Reading Annie Ernaux’s Happening. I am suspicious of its translation into English.
Ernaux writes: “En regardent la silhouette frêle, en imperméable, du petit employé, ses humiliations, devant la désolation sans espoir du film, je savais que mes règles ne reviendraient pas.” This is translated as: “As I watched the frail figure of the boy in his cheap raincoat, the humiliations he suffered during his pathetic existence, somehow I knew the bleeding would not come back.” I consulted the original because “pathetic existence” didn’t ring true, seeming like poor writing. But it isn’t apparently what Ernaux intended, I assume, more a statement on the mood, “hopeless desolation” perhaps, of the film.
Earlier, Ernaux writes: “Comme la dernière fois, des hommes attendaient, groupés au pied métro aérien.” Again I looked up the original because it is translated as: “Like last time, men were idly waiting, clustered at the foot of the Métro overhead.” That “idly” jarred as another piece of sloppy writing. How do you wait “un-idly”? But the adverb isn’t present in the original.
Further on, Ernaux uses the phrase: “pensant sans arrêt que je n’avais pas mes règles,” which is translated as: “obsessed with the fact that I no longer had my period”. There is a gulf of difference between obsession and perhaps, “thinking all the time”. The psychoanalytic jargon is used a few pages on when, “Je résistais sans pouvoir m’empêcher d’y penser à net événement. M’y abandonner me semblait effrayant” is translated as “Despite my efforts to fight it, I became obsessed with the idea. Obeying this impulse seemed a terrifying prospect.” Both “obsessed” and “terrifying” seem to escalate and change the tone of Ernaux’s prose considerably.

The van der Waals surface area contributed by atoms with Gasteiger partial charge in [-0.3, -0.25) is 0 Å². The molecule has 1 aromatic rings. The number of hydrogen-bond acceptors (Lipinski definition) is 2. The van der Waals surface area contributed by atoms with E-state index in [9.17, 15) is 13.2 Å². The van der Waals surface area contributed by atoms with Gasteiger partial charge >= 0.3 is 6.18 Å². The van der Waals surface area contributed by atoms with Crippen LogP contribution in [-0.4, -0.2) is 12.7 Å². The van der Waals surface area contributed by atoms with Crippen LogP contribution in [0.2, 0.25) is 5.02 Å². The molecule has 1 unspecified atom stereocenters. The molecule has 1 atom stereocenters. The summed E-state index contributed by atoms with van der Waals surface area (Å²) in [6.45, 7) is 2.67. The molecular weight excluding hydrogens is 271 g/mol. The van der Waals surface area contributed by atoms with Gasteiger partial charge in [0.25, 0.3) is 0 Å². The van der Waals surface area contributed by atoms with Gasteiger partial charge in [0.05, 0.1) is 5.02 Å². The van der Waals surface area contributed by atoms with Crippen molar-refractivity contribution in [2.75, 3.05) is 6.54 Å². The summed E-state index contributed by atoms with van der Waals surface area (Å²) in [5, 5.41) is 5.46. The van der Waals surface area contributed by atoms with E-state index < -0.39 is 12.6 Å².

Although this translation reads fluidly enough, it seems to distort the original more than necessary. Translator friends with French: am I nitpicking? For now I’m going back to Alison L. Strayer’s translation of The Years, which seems to my amateur eye a more reliable rendition that is a considerable literary achievement in its own right.